Face masks are essential to preventing the spread of the coronavirus pandemic, but it’s taking a toll on skin.
With the CDC’s recent recommendation that everyone wear face masks in public, more people are looking for face coverings—or making their own—in order to help flatten the curve. However, wearing face masks for extended periods of time comes with a risk of its own, with many people experiencing uncomfortable skin issues.
Here’s the dilemma: Face masks need to fit snugly on the wearer’s face, and must close tightly around the nose to ensure that they offer maximum protection. While those characteristics make it effective at filtering out airborne particles, the tighter the mask, the more frictional pressure is placed on the skin. According to a recent study published in the Journal of Wound Care from the University of Huddersfield in the United Kingdom, medical masks are causing inflammation and even pressure ulcers, a phenomenon which can lead to pain and infection.
Because of the occlusive nature of the mask, your breathing is trapped, creating a humid environment for your skin. “The wearers are sweating underneath the masks, and this causes friction, leading to pressure damage on the nose and cheeks,” says Professor Karen Ousey, one of the authors of the paper. “There can be tears to the skin as a result, and these can lead to potential infection.”
So what should you do if you’re experiencing irritation? If possible, Ousey suggests pressure from the mask to be relieved every two hours, and if you feel your mask rubbing, take it off as soon as it is safely possible.
Caring for the skin can also reduce the chances of pressure sores developing. First and foremost, it’s important to keep both the mask and your face clean. “Prior to putting on your mask, use a gentle cleanser that doesn’t contain potentially irritating topicals like acids and retinoids, as these can further irritate the skin,” advises Deanne Mraz Robinson, MD, FAAD, a board-certified dermatologist in Westport, Conn. This will help remove excess oil and dead cells from the surface of the skin, preventing clogged pores and potential acne flareups.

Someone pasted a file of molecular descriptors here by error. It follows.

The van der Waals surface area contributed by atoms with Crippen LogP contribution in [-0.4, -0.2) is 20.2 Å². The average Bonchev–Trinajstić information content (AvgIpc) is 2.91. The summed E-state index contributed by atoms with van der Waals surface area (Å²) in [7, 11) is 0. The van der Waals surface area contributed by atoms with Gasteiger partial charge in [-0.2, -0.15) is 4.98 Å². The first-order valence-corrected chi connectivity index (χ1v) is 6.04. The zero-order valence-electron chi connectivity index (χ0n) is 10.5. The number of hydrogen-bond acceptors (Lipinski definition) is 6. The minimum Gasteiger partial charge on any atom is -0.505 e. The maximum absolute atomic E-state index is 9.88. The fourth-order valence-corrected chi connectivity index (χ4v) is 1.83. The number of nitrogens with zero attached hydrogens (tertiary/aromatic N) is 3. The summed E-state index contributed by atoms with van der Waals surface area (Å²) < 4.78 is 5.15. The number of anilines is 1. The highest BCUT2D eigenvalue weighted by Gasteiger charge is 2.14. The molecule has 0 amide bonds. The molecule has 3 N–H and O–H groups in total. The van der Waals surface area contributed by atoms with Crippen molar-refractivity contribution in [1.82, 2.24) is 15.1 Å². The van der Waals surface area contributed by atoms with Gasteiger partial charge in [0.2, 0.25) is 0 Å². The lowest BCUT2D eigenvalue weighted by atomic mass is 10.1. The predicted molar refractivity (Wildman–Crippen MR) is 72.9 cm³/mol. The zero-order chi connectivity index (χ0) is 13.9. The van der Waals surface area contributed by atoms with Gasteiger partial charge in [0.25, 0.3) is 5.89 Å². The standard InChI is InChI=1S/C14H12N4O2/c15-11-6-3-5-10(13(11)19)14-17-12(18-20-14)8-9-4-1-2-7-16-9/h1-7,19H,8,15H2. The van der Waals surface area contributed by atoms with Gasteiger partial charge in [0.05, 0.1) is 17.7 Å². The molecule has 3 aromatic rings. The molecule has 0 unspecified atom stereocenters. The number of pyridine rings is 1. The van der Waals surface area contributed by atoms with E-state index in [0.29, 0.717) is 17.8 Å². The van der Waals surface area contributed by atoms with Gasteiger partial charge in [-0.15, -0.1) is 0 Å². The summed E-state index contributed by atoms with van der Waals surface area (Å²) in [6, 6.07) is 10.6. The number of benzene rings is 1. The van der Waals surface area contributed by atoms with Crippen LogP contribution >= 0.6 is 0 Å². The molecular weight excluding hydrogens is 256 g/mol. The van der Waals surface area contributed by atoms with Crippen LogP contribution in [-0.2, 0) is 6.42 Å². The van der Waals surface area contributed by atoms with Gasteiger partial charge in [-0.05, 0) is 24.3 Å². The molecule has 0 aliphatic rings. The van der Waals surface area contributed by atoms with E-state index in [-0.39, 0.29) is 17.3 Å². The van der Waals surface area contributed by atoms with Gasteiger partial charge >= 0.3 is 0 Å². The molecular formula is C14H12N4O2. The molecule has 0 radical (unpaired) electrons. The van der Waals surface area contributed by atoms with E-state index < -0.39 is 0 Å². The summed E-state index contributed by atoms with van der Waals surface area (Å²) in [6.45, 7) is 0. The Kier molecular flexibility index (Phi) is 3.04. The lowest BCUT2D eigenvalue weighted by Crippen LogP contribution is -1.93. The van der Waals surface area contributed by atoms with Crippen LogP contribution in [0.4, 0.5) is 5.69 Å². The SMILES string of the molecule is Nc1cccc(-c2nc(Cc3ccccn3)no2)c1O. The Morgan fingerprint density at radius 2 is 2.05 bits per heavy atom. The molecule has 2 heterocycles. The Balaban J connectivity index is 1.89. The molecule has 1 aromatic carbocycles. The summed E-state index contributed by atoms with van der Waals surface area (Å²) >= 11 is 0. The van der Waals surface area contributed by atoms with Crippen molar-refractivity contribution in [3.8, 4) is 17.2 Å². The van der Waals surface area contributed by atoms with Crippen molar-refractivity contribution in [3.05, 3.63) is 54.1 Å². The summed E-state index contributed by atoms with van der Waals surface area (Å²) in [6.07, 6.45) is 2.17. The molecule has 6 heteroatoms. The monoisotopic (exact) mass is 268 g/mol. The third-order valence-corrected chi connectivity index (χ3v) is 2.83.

Next step: moisturize. Purvisha Patel, MD, a board-certified dermatologist and founder of Visha Skincare in Germantown, Tenn., recommends applying a thick ceramide-based balm to the areas where the mask will touch at least 30 minutes before putting it on. This will create a protective barrier between the mask and your face to reduce friction.
Brands like Body Glide are also donating products to frontline health professionals to help ease skin discomfort. Try Body Glide Anti-Chafe Balm ($7), which is sweat-resistant and hypoallergenic, and effectively protects the skin against chafing.
If you have existing irritation, apply a coating of Aquaphor Healing Ointment ($7) or hydrocortisone cream over the affected area before you go to bed, says Loretta Ciraldo MD FAAD, a board certified dermatologist in Miami, Fla. For acne breakouts, try using adapalene gel (Differin) ($29) daily to help clear it up.
“Ultimately, the most important thing is that you do not remove, touch, or adjust the masks when you’re at risk for everyone’s safety,” says Dr. Patel. “All skin issues are a solvable problem and can be addressed later.”